Langfitt’s curve is one of the main legacies of the neurosurgeon; graph depicts changes in intracranial pressure from variations in brain volume
Born in Clarksburg, West Virginia, to a general surgeon father, the American Thomas William Langfitt (04/20/1927 – 08/07/2005), he graduated in biology from Princeton University in 1949. He also attended Johns Hopkins Medical School, graduating doctor in 1953.
After serving in the US Army, Langfitt returned to Johns Hopkins to complete residency in neurological surgery. In 1961, he completed his training and moved to Philadelphia, with the position of head of the Neurological Surgery Section at the Hospital of Pennsylvania.
Eye on the brain
In 1968, the neurosurgeon conducted basic research on intracranial pressure (ICP), cerebral circulation, and brain metabolism—and his findings contributed to the understanding of these phenomena and the treatment of traumatic head injuries.
In 1968, Langfitt became a professor and until 1987 led the Division of Neurological Surgery at the University of Pennsylvania, where he was the lead scientist for head trauma programs, focusing on the control of ICP, then a common cause of death in neurosurgical patients.
Langfitt has also invested in experiments to measure blood flow in the brain, an important factor in neuroimaging techniques such as positron emission tomography (PET) — and was vice president for health affairs at the University of Pennsylvania.
One of the main legacies of the neurosurgeon is the so-called cerebral elastance curve, named after him as the Langfitt Curve. Described by Langfitt and his collaborators, this phenomenon, graphically represented, expresses the changes in the ICP from the variations in volume within the brain.
The Langfitt Curve can be divided into four phases. In the first of them, the increase in the intracranial expansive volume is compensated by the outflow of CSF and blood, without an increase in ICP. In the second phase, the compensation mechanisms are exhausted and the PIC increases. In the next step, there is an alteration in the cerebrovascular tone, evolution of the vasodilator cascade with an increase in brain blood volume and an exponential increase in the ICP. In the last phase, there is loss of cerebral autoregulation and ICP has a behavior similar to mean arterial pressure.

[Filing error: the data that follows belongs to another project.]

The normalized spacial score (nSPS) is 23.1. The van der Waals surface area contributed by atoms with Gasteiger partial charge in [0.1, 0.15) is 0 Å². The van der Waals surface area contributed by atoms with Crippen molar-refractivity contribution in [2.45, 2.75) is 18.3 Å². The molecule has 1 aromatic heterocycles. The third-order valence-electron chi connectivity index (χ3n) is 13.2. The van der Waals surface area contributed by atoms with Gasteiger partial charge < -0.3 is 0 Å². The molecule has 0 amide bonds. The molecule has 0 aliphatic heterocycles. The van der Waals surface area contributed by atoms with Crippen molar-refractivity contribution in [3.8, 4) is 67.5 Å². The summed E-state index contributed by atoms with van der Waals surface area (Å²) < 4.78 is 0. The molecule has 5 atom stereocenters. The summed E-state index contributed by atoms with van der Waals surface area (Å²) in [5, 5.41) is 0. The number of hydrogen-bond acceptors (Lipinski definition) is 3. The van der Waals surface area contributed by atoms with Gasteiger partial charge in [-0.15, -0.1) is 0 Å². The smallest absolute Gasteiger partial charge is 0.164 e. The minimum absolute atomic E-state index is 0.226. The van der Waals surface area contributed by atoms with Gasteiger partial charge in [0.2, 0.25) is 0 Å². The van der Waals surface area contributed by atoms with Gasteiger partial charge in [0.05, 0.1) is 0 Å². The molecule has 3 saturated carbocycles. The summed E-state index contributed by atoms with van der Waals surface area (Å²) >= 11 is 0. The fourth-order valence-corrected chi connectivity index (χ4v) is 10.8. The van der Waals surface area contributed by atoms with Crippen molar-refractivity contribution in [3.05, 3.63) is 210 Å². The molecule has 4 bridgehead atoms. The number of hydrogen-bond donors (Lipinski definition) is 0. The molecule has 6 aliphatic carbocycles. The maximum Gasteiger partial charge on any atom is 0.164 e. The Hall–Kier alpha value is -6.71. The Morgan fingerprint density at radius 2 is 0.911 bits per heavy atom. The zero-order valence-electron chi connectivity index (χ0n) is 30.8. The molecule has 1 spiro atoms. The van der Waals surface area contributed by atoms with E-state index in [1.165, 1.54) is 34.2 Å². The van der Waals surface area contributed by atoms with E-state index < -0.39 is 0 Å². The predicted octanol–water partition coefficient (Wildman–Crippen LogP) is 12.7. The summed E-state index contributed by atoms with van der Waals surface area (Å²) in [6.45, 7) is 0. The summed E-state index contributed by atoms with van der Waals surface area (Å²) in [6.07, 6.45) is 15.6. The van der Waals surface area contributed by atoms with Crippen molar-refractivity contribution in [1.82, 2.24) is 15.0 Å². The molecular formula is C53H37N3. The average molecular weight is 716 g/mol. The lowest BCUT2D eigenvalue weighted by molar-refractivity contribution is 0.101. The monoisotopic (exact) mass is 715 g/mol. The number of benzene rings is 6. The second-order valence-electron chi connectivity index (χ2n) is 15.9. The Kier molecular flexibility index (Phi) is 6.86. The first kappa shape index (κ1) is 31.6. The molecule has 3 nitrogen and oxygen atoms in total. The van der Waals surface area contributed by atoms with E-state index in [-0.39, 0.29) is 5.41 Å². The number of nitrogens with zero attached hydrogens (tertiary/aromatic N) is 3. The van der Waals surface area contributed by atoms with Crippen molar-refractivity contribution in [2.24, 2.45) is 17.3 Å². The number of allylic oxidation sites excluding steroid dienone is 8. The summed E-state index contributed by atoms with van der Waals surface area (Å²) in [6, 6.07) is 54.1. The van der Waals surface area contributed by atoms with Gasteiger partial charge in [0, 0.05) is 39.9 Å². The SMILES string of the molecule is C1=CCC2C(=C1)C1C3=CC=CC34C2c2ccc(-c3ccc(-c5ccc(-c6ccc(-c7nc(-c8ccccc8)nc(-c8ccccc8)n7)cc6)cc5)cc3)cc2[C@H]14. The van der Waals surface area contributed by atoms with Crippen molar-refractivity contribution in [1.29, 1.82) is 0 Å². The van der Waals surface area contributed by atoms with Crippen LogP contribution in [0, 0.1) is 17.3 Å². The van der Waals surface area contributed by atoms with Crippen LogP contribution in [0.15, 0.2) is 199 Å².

Within the United States, Langfitt has served on several advisory boards and committees, such as the National Institutes of Health. He has written and contributed to over 200 professional publications. He was chairman of the Board of the Association of Academic Health Centers and served as chairman of the Organizing Committee of International Symposia on Increasing Intracranial Pressure and Blood-Brain Flow.
The neurosurgeon was a member of the Institute of Medicine of the National Academy of Sciences and was an honorary member of the Royal College of Surgeons in Edinburgh. He also served on the Board of Directors of the American Association of Neurological Surgeons, where he served as Vice President. Langfitt chaired the Editorial Board of the Journal of Neurosurgery, president of the American Academy of Neurological Surgery. And served on the Board of Trustees at Princeton University. He died at age 78 of miliary tuberculosis.
PATRIOTA, G. C. Evaluation of dynamic cerebral autoregulation through cerebrovascular reactivity in pigs with balloon-expansive volume simulating an increase in intracerebral hematoma. Thesis presented to the Faculty of Medicine of the University of São Paulo to obtain the title of Doctor of Science. São Paulo, 2017.